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Old 04-22-2021, 06:43 PM   #5
DSettahr's Avatar
Join Date: May 2007
Posts: 5,374
I sat down with the map and wrote up a more detailed list of conditions based on my memory from my last trip through there (summer 2019):

From the Santanoni Gatehouse to the turn off with the direct route to Moose Pond is in excellent shape- this stretch is maintained for administrative motor vehicle access as well as horse-drawn carriage/cart access to Great Camp Santanoni on Newcomb Lake. The public is welcome to hike and ride bikes also.

From there to Moose Pond itself is in decent shape- there is some moderate blowdown but the route otherwise is a wide old road. Things start to get a bit brushy the closer you get to Moose Pond but the route is never not obvious. As previously mentioned, the short side trip down to Moose Pond is worth the added distance- this is a very pretty and (seemingly) remote body of water that gets few visitors.

North of Moose Pond is where the fun really begins. The trail does get brushy and there are some decent blowdowns, but the route follows an old logging road at least as far as Calahan Brook and the route is obvious until that point. There is a designated tent site at Ermine Brook, but it's not the greatest site ever. It's basically a grassy clearing about 100 feet north of the Ermine Brook crossing that the trail passes right through the middle of.

Between Calahan Brook and the junction with the Cold River Horse Trail is where things really get dicey. The trail leaves the old logging road (or the logging road ends, I've never been able to figure out either way on any of the 4 times I've hiked through here). It then joins another old logging road at one of the aforementioned newly-signed junctions. It then passes through the other newly-signed junction. On the north side of the hill due east of the crossing of Moose Pond Stream (where the lean-tos are located) is the stretch where the tread pretty much entirely disappears.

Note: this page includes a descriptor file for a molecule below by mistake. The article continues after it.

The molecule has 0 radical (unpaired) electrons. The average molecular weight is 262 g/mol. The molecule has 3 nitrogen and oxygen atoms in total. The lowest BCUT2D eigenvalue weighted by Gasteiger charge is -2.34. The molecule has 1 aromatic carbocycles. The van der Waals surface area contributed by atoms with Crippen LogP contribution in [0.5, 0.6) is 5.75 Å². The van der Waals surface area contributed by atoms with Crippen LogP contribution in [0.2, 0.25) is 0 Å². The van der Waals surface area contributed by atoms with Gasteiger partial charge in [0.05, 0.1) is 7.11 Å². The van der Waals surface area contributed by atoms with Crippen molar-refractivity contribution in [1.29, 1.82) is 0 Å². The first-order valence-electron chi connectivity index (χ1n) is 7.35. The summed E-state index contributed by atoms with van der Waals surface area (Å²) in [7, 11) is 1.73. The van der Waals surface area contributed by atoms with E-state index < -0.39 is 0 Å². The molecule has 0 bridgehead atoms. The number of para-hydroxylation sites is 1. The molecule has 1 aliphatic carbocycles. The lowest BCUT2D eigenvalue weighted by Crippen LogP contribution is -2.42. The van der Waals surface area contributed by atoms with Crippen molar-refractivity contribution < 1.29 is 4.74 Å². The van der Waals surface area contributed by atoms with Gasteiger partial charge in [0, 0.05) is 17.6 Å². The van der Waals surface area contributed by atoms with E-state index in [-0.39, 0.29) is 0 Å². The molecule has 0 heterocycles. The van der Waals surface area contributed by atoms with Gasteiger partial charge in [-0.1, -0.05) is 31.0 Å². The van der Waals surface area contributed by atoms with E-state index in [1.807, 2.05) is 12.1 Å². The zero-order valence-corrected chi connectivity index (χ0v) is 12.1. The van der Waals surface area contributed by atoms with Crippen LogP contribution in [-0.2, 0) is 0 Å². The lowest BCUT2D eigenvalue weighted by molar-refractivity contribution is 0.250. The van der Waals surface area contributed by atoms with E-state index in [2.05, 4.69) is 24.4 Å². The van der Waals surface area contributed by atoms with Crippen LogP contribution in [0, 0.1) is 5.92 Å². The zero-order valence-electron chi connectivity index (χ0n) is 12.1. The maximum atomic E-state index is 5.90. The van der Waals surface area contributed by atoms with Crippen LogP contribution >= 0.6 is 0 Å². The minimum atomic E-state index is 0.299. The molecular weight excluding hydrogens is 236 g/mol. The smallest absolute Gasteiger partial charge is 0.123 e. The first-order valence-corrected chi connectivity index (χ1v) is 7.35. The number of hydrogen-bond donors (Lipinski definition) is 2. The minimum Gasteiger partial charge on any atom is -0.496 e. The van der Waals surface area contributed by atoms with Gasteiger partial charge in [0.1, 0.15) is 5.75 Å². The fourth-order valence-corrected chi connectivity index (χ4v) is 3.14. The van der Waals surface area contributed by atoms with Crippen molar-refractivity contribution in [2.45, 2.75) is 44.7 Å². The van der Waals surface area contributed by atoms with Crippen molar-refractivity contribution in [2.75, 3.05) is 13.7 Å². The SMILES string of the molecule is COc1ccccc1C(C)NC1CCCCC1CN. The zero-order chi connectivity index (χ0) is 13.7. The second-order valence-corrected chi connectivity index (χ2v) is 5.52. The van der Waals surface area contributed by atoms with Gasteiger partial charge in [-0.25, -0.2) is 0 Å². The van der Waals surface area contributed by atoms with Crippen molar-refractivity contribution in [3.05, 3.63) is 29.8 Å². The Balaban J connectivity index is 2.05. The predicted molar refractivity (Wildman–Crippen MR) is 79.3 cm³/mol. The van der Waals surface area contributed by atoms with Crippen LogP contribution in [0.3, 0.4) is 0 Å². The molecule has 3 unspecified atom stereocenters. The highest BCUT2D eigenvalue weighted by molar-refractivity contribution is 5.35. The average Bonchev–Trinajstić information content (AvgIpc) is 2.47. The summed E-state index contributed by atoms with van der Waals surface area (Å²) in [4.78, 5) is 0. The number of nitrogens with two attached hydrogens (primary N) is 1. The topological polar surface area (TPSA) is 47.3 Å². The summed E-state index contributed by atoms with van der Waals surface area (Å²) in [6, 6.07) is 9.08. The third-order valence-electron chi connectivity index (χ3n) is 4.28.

Once you hit the junction with the Cold River Horse Trail, it's pretty much smooth sailing from there- you're on a well-established old logging road all the way up to Shattuck Clearing.

If you're thinking about adding on the side trip down the Cold River from Shattuck Clearing to Pine Point, be aware that this trail is really well overgrown and gets super brushy in spots- it's just about gone in quite a few sections.

The NPT does have some beaver meadows to deal with between Shattuck Clearing and Long Lake. There is at least 1 reroute around one of the meadows, but FWIW I was able to hike through the meadow on dry ground the last time I went through there (spring 2020).

The trail along Long Lake tends to stay back pretty far from the lake- to get good views you have to take side trails out to the lean-to sites spread along the shoreline. Some of these side trails are marked and obvious, others... not so much. I think the motorboat crowd that frequents these lean-tos in the summer has a bad habit of tearing down lean-to signs when they are posted on the NPT itself to try to cut down on the number of hikers who come wandering into "their" campsites looking for space to stay.

If you had an extra night I'd suggest going by way of Newcomb Lake rather than cutting straight up to Moose Pond. Great Camp Santanoni is pretty neat and worth a visit, and there's a bunch of fairly nice designated tent sites located on the southeast shore of Newcomb Lake in the vicinity of the great camp. The two lean-tos on Newcomb Lake are also really nice. However, I will add that the cross-over trail connecting the north end of Newcomb Lake with the direct trail to Moose Pond is also in pretty rough shape. Someone from the DEC put up new markers on this also a few years ago but there's nevertheless a few spots here and there where it can be a real challenge to follow.
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